Fairies and the cloakmaker / text, Chris Gurney ; illustrations, John Bennett.

By: Gurney, Chris, 1956- [author.]Contributor(s): Bennett, John, 1960- [illustrator.]Material type: TextTextSeries: Kiwi corkers great New Zealand yarnsPublisher: Auckland, New Zealand : Scholastic New Zealand, 2021Edition: Rejacketed paperback editionDescription: 1 volume of unnumbered pages : colour illustrations ; 24 cmContent type: text | still image Media type: unmediated Carrier type: volumeISBN: 9781775436546; 1775436543Uniform titles: Elves and the cloakmaker | Wichtelmänner. English. Subject(s): Fairy tales -- Adaptations -- Children's picture books | Elves -- Children's picture books | Cloaks -- Children's picture books | Weaving -- Children's picture books | Huaki | Whatu | Pakiwaitara | PatupaiareheGenre/Form: Picture books for children. | Children's stories, New Zealand. | Christmas stories. DDC classification: NZ823.3 Summary: "Tahi, rua, toru, wha, we bring feathers from afar. Our flying fingers weave a cloak, for we are special fairy folk. Christmas is approaching, and Kahu the cloakmaker has only enough materials left to make one cloak. But that night, as he and his wife sleep, they are visited by patupaiarehe (fairy folk), who make the finest cloak they have ever seen"--Publisher information.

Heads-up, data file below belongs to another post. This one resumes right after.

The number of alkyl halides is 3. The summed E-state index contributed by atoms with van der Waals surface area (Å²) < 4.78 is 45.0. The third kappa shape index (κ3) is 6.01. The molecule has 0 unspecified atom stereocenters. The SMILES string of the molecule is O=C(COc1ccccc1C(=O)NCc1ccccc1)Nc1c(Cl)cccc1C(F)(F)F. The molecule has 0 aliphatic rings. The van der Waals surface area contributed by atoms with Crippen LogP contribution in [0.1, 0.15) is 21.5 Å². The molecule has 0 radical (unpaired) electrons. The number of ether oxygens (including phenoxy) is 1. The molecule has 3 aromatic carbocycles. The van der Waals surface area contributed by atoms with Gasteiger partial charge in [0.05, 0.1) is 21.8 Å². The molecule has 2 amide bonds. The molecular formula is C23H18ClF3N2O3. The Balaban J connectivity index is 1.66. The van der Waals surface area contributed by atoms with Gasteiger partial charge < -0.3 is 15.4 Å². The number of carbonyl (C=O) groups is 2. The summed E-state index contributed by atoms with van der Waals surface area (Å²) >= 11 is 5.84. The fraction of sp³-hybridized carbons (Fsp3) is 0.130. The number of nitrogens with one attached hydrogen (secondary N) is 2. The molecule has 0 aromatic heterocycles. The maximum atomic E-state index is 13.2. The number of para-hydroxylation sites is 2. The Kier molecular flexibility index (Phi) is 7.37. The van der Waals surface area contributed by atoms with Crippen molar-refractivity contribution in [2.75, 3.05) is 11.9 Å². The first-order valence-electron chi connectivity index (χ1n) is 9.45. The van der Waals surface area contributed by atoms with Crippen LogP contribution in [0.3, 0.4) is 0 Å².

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Item type Current library Collection Call number Status Date due Barcode Item holds
Picture Books Hāwera LibraryPlus
Children's
Children's Picture Books G (Browse shelf (Opens below)) Available i2209413
Picture Books Ōpunakē LibraryPlus
Children's
Children's Picture Books G (Browse shelf (Opens below)) Available i2209414
Picture Books Stratford
Children's
Children's Picture Books G (Browse shelf (Opens below)) Available A00891502
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Picture story book for children.

A version of this Grimm brothers' tale with a Māori and Christmas theme.

"Tahi, rua, toru, wha, we bring feathers from afar. Our flying fingers weave a cloak, for we are special fairy folk. Christmas is approaching, and Kahu the cloakmaker has only enough materials left to make one cloak. But that night, as he and his wife sleep, they are visited by patupaiarehe (fairy folk), who make the finest cloak they have ever seen"--Publisher information.

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